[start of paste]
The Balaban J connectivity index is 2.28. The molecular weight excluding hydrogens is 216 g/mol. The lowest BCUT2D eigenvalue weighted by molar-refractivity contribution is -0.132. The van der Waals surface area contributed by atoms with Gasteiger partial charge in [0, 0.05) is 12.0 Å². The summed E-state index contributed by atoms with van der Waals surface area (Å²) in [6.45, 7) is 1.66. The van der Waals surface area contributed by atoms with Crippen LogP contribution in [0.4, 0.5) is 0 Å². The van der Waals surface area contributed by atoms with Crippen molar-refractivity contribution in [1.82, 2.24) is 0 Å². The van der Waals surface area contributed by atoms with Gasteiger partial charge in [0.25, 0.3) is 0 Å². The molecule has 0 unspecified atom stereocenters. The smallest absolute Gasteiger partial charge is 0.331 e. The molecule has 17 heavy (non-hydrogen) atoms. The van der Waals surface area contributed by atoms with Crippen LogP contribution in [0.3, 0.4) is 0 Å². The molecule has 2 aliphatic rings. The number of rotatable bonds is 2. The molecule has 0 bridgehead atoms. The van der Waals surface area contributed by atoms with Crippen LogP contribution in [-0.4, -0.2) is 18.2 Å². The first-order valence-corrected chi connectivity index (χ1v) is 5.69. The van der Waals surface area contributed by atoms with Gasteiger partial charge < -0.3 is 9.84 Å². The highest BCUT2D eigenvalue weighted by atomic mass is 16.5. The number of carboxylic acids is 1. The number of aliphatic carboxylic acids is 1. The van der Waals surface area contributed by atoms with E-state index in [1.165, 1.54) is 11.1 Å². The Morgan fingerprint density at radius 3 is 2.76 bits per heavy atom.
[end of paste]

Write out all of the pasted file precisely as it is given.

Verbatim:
The Balaban J connectivity index is 2.28. The molecular weight excluding hydrogens is 216 g/mol. The lowest BCUT2D eigenvalue weighted by molar-refractivity contribution is -0.132. The van der Waals surface area contributed by atoms with Gasteiger partial charge in [0, 0.05) is 12.0 Å². The summed E-state index contributed by atoms with van der Waals surface area (Å²) in [6.45, 7) is 1.66. The van der Waals surface area contributed by atoms with Crippen LogP contribution in [0.4, 0.5) is 0 Å². The van der Waals surface area contributed by atoms with Crippen molar-refractivity contribution in [1.82, 2.24) is 0 Å². The van der Waals surface area contributed by atoms with Gasteiger partial charge in [0.25, 0.3) is 0 Å². The molecule has 0 unspecified atom stereocenters. The smallest absolute Gasteiger partial charge is 0.331 e. The molecule has 17 heavy (non-hydrogen) atoms. The van der Waals surface area contributed by atoms with Crippen LogP contribution in [0.3, 0.4) is 0 Å². The molecule has 2 aliphatic rings. The number of rotatable bonds is 2. The molecule has 0 bridgehead atoms. The van der Waals surface area contributed by atoms with Crippen LogP contribution in [-0.4, -0.2) is 18.2 Å². The first-order valence-corrected chi connectivity index (χ1v) is 5.69. The van der Waals surface area contributed by atoms with Gasteiger partial charge < -0.3 is 9.84 Å². The highest BCUT2D eigenvalue weighted by atomic mass is 16.5. The number of carboxylic acids is 1. The number of aliphatic carboxylic acids is 1. The van der Waals surface area contributed by atoms with E-state index in [1.165, 1.54) is 11.1 Å². The Morgan fingerprint density at radius 3 is 2.76 bits per heavy atom.